McArthur’s Pick

Donna Tadelman

Basie Allen

Benjamin Giska

Carole Harris

Fernão Cruz

John Phillips

02.09.2022 | 01.10.2022

For his curatorial debut at MASSIMODECARLO’s VSpace, McArthur Binion has chosen Basie Allen, Fernão Cruz, Benjamin Giska, Carole Harris, John Phillips and Donna Tadelman; 6 artists working in diverse mediums, from different generations, giving us a glimpse into his personal taste, and his vision of the artworld today.

Presented together for the first time, the exhibition reveals these artists’ shared virtuosity in composition, tact with color and optimism. From Carole Harris’ complex large-scale quilted works to Donna Tadelman’s compact minimalist abstractions, the exhibition is as bright as it is poetic.

Bursting with gestural energy, Two Vows (Number 18) by Basie Allen is an abstract composition combining acrylic, oil stick, tarp transfer and newspaper print. The two-panel work is part of his Two vows series, which hides Twombly-esque handwritten messages between the various layers of paint. Hand in hand with Allen’s poetics, Carole Harris composes her quilt wall sculptures with a similar awareness of gesture and movement by combining patterns, stitches, and textures. The works’ titles, such as The Time When or Got a Right to Be, are as evocative of deeper, personal meaning as they are brightly intricate.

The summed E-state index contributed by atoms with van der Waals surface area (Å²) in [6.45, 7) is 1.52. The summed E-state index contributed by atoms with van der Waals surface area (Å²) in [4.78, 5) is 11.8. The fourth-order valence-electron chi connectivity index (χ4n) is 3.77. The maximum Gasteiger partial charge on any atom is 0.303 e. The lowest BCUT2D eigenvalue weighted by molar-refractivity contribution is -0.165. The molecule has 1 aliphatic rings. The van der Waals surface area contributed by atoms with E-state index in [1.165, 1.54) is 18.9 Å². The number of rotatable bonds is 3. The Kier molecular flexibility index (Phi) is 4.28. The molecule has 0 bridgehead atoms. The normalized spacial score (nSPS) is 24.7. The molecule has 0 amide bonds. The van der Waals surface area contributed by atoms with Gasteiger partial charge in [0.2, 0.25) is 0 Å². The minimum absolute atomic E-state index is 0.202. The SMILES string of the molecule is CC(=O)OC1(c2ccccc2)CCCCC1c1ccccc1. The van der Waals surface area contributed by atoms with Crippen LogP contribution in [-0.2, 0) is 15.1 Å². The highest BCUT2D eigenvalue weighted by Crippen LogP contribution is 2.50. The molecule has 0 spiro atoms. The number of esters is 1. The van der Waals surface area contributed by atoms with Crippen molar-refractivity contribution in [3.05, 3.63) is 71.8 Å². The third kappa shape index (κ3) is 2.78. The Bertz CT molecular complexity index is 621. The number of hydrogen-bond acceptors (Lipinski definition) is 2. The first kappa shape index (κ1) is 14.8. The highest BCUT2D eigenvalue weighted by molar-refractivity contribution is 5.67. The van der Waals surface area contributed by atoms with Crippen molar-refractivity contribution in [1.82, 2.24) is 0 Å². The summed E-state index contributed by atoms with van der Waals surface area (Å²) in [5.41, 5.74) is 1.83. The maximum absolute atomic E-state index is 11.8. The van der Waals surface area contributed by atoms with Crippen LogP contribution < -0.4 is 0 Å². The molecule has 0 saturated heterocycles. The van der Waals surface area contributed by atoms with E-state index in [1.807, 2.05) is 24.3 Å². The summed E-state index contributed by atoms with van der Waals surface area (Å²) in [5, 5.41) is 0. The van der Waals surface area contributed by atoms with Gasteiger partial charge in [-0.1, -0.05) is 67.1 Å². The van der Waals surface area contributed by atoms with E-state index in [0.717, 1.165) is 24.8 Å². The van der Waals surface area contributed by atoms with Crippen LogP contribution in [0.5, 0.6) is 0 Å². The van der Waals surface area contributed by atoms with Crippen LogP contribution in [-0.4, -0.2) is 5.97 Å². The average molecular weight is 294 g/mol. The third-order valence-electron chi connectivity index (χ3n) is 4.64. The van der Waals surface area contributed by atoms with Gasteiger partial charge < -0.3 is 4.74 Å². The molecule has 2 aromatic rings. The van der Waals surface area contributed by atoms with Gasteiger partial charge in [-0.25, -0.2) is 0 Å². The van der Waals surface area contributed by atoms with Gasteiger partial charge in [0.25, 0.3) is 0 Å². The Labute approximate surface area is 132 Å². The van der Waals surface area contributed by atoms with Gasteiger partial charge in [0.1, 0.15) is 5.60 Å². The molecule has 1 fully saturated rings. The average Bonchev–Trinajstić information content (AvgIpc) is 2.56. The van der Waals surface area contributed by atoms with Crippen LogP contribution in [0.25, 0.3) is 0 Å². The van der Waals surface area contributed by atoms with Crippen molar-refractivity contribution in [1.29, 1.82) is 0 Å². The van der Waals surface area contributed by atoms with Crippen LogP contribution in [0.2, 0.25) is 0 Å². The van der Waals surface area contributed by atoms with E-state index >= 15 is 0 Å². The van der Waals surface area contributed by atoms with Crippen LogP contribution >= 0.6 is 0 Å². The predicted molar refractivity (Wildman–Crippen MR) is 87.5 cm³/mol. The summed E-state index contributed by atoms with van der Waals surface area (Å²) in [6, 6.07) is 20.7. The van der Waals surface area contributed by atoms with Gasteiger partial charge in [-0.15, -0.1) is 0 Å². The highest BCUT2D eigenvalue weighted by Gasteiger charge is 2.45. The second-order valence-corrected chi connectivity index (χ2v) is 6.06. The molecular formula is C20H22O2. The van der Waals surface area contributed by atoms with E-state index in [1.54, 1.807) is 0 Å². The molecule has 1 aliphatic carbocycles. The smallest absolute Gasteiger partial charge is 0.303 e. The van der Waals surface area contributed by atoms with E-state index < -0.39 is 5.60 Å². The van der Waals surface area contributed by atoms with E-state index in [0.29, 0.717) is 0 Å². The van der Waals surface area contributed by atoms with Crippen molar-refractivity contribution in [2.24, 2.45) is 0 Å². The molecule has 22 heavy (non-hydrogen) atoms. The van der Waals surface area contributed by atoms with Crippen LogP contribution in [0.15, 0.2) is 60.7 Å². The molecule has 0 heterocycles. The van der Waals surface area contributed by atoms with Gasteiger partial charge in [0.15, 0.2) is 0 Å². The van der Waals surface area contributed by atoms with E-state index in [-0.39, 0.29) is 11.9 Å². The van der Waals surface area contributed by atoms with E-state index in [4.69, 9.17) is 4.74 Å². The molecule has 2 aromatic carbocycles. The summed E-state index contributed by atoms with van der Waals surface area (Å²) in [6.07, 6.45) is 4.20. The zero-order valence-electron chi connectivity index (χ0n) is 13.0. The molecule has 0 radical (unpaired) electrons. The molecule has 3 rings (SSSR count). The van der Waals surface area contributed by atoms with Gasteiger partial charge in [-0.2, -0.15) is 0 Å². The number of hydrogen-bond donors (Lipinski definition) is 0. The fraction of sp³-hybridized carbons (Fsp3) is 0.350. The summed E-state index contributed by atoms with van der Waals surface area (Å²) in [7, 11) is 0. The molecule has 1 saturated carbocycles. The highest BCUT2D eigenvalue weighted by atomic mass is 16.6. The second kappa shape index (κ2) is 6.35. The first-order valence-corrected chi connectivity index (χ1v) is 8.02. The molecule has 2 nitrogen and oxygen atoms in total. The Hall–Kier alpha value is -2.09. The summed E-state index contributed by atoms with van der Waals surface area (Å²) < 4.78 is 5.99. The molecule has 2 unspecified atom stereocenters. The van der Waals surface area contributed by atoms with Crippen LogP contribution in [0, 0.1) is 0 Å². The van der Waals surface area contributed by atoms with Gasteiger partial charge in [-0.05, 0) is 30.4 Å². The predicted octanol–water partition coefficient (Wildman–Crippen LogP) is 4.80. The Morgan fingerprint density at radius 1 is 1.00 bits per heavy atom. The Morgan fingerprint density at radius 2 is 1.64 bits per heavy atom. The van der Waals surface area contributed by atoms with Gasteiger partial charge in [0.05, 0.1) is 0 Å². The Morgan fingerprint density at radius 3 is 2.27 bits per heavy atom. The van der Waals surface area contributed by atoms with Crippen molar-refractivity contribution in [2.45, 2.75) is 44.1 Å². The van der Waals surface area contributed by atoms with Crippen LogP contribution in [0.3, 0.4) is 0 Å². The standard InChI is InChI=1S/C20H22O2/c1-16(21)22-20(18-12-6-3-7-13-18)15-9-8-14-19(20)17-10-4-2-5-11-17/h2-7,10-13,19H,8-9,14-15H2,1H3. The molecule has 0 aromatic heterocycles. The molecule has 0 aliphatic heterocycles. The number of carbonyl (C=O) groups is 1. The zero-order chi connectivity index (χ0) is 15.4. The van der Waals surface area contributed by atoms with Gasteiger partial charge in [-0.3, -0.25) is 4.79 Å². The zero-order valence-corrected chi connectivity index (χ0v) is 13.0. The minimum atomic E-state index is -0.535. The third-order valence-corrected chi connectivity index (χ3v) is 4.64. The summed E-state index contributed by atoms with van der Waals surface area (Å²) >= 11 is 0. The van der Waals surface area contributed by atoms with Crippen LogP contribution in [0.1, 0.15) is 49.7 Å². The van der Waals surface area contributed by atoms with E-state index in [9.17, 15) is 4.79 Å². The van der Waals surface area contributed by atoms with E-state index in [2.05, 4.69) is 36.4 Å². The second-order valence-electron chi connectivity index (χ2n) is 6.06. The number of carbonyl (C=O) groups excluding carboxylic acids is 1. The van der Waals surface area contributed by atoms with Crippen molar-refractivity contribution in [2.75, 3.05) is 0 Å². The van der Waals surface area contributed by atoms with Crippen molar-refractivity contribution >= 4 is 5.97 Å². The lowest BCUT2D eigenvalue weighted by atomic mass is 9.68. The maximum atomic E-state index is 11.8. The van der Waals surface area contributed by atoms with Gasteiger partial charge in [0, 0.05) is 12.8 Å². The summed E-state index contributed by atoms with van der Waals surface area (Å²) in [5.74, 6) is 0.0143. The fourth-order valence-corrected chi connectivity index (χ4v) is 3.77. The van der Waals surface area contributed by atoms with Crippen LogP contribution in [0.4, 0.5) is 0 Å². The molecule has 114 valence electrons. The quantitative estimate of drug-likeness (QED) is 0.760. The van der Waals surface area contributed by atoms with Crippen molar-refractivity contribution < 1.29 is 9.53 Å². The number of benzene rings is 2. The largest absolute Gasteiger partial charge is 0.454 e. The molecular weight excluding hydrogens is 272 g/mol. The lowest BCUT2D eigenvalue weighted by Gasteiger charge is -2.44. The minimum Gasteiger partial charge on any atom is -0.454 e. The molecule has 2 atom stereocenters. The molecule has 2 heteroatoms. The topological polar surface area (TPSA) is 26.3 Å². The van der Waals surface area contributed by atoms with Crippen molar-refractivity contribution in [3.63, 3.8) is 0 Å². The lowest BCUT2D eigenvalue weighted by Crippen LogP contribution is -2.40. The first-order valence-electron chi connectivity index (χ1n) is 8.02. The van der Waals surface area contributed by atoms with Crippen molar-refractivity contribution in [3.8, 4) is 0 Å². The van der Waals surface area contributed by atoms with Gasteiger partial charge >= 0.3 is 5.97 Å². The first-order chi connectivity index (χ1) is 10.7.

Benjamin Giska, Donna Tadelman and John Phillips create a symbiotic trio: their abstract paintings are a contrast to the exhibition’s textured works. Each one heralding its own geometrics, Blue, Stardust and D-Town are three iterations of the possibilities of abstraction: a direct treatment of color (Blue), an interpretation of existing forms (Stardust) or a representation of a place (D-Town). Their color blocking, geometric combinations offer powerful, dense, and controlled compositions within the frames of their canvases.

Finally, Fernão Cruz’s There’s always a way out, presents a textured, almost fleshy, brightly lit door basking in golden light. With darker marks that appear to be the viewer’s own shadow, offering our way out of the exhibition.